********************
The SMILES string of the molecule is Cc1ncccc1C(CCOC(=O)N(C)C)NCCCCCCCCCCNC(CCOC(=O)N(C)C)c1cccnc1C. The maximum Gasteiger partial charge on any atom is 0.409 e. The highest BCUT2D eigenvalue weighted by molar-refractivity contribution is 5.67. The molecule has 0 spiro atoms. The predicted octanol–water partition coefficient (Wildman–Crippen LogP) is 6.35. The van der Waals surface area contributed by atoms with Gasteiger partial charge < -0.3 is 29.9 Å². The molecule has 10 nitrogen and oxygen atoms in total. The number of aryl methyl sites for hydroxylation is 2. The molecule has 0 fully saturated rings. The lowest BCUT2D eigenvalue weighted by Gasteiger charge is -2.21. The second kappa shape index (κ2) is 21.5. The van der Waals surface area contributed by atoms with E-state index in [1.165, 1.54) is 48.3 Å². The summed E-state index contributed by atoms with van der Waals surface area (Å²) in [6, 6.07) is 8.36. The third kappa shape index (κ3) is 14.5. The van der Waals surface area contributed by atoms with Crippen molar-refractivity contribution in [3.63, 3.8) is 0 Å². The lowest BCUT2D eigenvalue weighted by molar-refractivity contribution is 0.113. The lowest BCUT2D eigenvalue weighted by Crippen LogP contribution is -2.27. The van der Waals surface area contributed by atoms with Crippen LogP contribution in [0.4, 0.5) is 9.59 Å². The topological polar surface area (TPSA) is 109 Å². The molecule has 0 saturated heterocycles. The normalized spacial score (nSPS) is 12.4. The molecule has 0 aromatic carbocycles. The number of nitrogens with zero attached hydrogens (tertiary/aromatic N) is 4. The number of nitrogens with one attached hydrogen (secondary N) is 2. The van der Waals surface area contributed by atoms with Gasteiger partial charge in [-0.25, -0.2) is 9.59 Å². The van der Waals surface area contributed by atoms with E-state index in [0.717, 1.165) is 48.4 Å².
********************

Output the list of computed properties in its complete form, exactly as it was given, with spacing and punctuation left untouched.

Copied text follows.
The SMILES string of the molecule is Cc1ncccc1C(CCOC(=O)N(C)C)NCCCCCCCCCCNC(CCOC(=O)N(C)C)c1cccnc1C. The maximum Gasteiger partial charge on any atom is 0.409 e. The highest BCUT2D eigenvalue weighted by molar-refractivity contribution is 5.67. The molecule has 0 spiro atoms. The predicted octanol–water partition coefficient (Wildman–Crippen LogP) is 6.35. The van der Waals surface area contributed by atoms with Gasteiger partial charge < -0.3 is 29.9 Å². The molecule has 10 nitrogen and oxygen atoms in total. The number of aryl methyl sites for hydroxylation is 2. The molecule has 0 fully saturated rings. The lowest BCUT2D eigenvalue weighted by Gasteiger charge is -2.21. The second kappa shape index (κ2) is 21.5. The van der Waals surface area contributed by atoms with E-state index in [1.165, 1.54) is 48.3 Å². The summed E-state index contributed by atoms with van der Waals surface area (Å²) in [6, 6.07) is 8.36. The third kappa shape index (κ3) is 14.5. The van der Waals surface area contributed by atoms with Crippen molar-refractivity contribution in [3.63, 3.8) is 0 Å². The lowest BCUT2D eigenvalue weighted by molar-refractivity contribution is 0.113. The lowest BCUT2D eigenvalue weighted by Crippen LogP contribution is -2.27. The van der Waals surface area contributed by atoms with Crippen LogP contribution in [0.4, 0.5) is 9.59 Å². The topological polar surface area (TPSA) is 109 Å². The molecule has 0 saturated heterocycles. The normalized spacial score (nSPS) is 12.4. The molecule has 0 aromatic carbocycles. The number of nitrogens with zero attached hydrogens (tertiary/aromatic N) is 4. The number of nitrogens with one attached hydrogen (secondary N) is 2. The van der Waals surface area contributed by atoms with Gasteiger partial charge in [-0.25, -0.2) is 9.59 Å². The van der Waals surface area contributed by atoms with E-state index in [0.717, 1.165) is 48.4 Å².